A millennial entrepreneur who built a marketing and tech empire now wants to change the way you discover and buy original art
- For Everette Taylor, a 29-year-old serial entrepreneur who has built a tech and marketing empire over the better part of a decade, his latest business endeavor is more than just a career pivot.
- His new company, called ArtX, is built to elevate artists of color: showcasing their work, helping build their audiences, and offering them the software and tools they need to run their own businesses and grow their careers.
- He says ArtX wants to accomplish that by first showcasing artists of all stripes — particularly those who are underrepresented in the traditional art-gallery world — highlighting their work and their stories.
- Online art sales have grown in recent years, according to findings compiled by the business insurance provider Hiscox Ltd., which said the online art market grew nearly 10% in 2018 to $4.64 billion.
Convince me celebrity holograms aren't the worst idea
- Yes, the hologram technology makes it possible to hear that incomparable voice again and experience the way this true diva commanded a stage, but you can never replace the organic and soulful connection that happened with an audience when a living, breathing artist like Houston performed in a live show.
- News about the Houston hologram tour was met with hope by some on social media that other late artists, including Michael Jackson, would receive a similar treatment.
- He said his company wishes only to honor greats artists like Houston.
- Prince, who died who died in 2016 at age 57 of a drug overdose, said during a 1998 interview with Guitar World that he would never perform with a digital image of an artist that had died.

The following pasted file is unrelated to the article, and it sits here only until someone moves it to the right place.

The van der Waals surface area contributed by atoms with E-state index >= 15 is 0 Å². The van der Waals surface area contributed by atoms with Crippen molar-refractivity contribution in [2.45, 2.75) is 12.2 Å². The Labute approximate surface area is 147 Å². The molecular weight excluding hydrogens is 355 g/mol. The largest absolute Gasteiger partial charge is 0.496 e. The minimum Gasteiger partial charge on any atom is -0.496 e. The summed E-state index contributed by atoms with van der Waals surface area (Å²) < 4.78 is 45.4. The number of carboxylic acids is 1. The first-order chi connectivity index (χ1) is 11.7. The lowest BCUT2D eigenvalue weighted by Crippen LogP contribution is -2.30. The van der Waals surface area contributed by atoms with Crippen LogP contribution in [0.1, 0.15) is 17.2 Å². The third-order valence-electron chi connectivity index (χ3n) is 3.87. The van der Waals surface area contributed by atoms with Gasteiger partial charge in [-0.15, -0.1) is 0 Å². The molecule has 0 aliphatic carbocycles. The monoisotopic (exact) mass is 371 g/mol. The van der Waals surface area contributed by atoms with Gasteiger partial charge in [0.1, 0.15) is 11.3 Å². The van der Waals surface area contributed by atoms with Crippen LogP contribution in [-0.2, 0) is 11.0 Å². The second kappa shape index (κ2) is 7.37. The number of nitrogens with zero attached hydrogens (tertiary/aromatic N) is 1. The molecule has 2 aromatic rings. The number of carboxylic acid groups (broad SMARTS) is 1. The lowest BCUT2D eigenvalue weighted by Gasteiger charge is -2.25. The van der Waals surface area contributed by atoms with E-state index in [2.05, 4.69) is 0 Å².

Ai Weiwei sues Volkswagen over use of refugee lifejacket artwork in ad
- "On the way to Copenhagen to attend the court hearing for our case against Volkswagen," read the caption.
- It later featured as the backdrop for a Volkswagen Polo campaign in October that year, according to an Instagram post published by the artist in March.
- A spokesman for Volkswagen Denmark told CNN that the company would not comment on ongoing legal proceedings.
- In December 2018, British artist Anish Kapoor reached an out-of-court settlement with the National Rifle Association (NRA) after the gun rights group used an image of Kapoor's "Cloud Gate" sculpture in a promotional video.
- Kapoor filed legal papers and the gun rights organization agreed to remove the image of the sculpture as part of the settlement, reported the UK's Press Association news agency at the time.
SoFar Sounds house concerts raises $25M, but bands get just $100
- And if SoFar suck in attendees that might otherwise attend normal venues or independently organized house shows, it could make it tougher for artists to get paid enough there too.
- A source who’s worked with SoFar tells me the company keeps a lean team of full-time employees who focus on reserving venues, booking artists, and promotion.
- All the volunteers who actually put on the shows aren’t paid, and neither are the venue hosts, though at least SoFar pays for insurance.
- The startup has previously declined to pay first-time SoFar performers, instead providing them a “high-quality” video recording of their gig.
- “I think they talk a lot about supporting local artists, but what they’re actually doing is perpetuating the idea that it’s okay for musicians to get paid shit,” Oakland singer-songwriter Madeline Kenney told KQED.